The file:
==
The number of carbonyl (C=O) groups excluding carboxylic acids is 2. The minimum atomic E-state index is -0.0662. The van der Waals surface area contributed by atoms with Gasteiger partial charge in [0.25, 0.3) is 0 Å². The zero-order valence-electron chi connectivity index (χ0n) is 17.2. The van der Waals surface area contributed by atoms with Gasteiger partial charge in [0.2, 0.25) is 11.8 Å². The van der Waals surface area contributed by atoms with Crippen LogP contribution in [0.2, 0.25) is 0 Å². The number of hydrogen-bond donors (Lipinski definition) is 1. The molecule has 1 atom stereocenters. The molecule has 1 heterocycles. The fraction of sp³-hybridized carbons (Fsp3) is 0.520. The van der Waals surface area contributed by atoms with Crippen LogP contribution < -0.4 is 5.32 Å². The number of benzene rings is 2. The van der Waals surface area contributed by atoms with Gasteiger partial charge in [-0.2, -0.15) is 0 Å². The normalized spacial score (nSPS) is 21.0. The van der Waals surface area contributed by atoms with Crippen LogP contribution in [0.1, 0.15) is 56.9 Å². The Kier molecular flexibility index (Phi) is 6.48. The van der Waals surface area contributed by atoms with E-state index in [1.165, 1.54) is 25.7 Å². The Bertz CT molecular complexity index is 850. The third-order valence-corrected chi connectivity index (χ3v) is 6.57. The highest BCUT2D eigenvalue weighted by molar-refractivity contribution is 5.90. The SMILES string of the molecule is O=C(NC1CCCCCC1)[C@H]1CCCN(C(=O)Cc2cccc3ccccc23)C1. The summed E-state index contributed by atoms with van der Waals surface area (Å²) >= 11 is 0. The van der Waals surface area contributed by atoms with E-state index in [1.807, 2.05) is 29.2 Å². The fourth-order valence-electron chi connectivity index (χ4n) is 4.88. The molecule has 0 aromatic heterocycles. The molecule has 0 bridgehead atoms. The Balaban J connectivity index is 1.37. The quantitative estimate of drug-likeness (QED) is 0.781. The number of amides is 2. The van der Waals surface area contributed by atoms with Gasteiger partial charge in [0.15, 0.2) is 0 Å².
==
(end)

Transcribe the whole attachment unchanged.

The number of carbonyl (C=O) groups excluding carboxylic acids is 2. The minimum atomic E-state index is -0.0662. The van der Waals surface area contributed by atoms with Gasteiger partial charge in [0.25, 0.3) is 0 Å². The zero-order valence-electron chi connectivity index (χ0n) is 17.2. The van der Waals surface area contributed by atoms with Gasteiger partial charge in [0.2, 0.25) is 11.8 Å². The van der Waals surface area contributed by atoms with Crippen LogP contribution in [0.2, 0.25) is 0 Å². The number of hydrogen-bond donors (Lipinski definition) is 1. The molecule has 1 atom stereocenters. The molecule has 1 heterocycles. The fraction of sp³-hybridized carbons (Fsp3) is 0.520. The van der Waals surface area contributed by atoms with Crippen LogP contribution < -0.4 is 5.32 Å². The number of benzene rings is 2. The van der Waals surface area contributed by atoms with Gasteiger partial charge in [-0.2, -0.15) is 0 Å². The normalized spacial score (nSPS) is 21.0. The van der Waals surface area contributed by atoms with Crippen LogP contribution in [0.1, 0.15) is 56.9 Å². The Kier molecular flexibility index (Phi) is 6.48. The van der Waals surface area contributed by atoms with E-state index in [1.165, 1.54) is 25.7 Å². The Bertz CT molecular complexity index is 850. The third-order valence-corrected chi connectivity index (χ3v) is 6.57. The highest BCUT2D eigenvalue weighted by molar-refractivity contribution is 5.90. The SMILES string of the molecule is O=C(NC1CCCCCC1)[C@H]1CCCN(C(=O)Cc2cccc3ccccc23)C1. The summed E-state index contributed by atoms with van der Waals surface area (Å²) >= 11 is 0. The van der Waals surface area contributed by atoms with E-state index in [1.807, 2.05) is 29.2 Å². The fourth-order valence-electron chi connectivity index (χ4n) is 4.88. The molecule has 0 aromatic heterocycles. The molecule has 0 bridgehead atoms. The Balaban J connectivity index is 1.37. The quantitative estimate of drug-likeness (QED) is 0.781. The number of amides is 2. The van der Waals surface area contributed by atoms with Gasteiger partial charge in [0.15, 0.2) is 0 Å².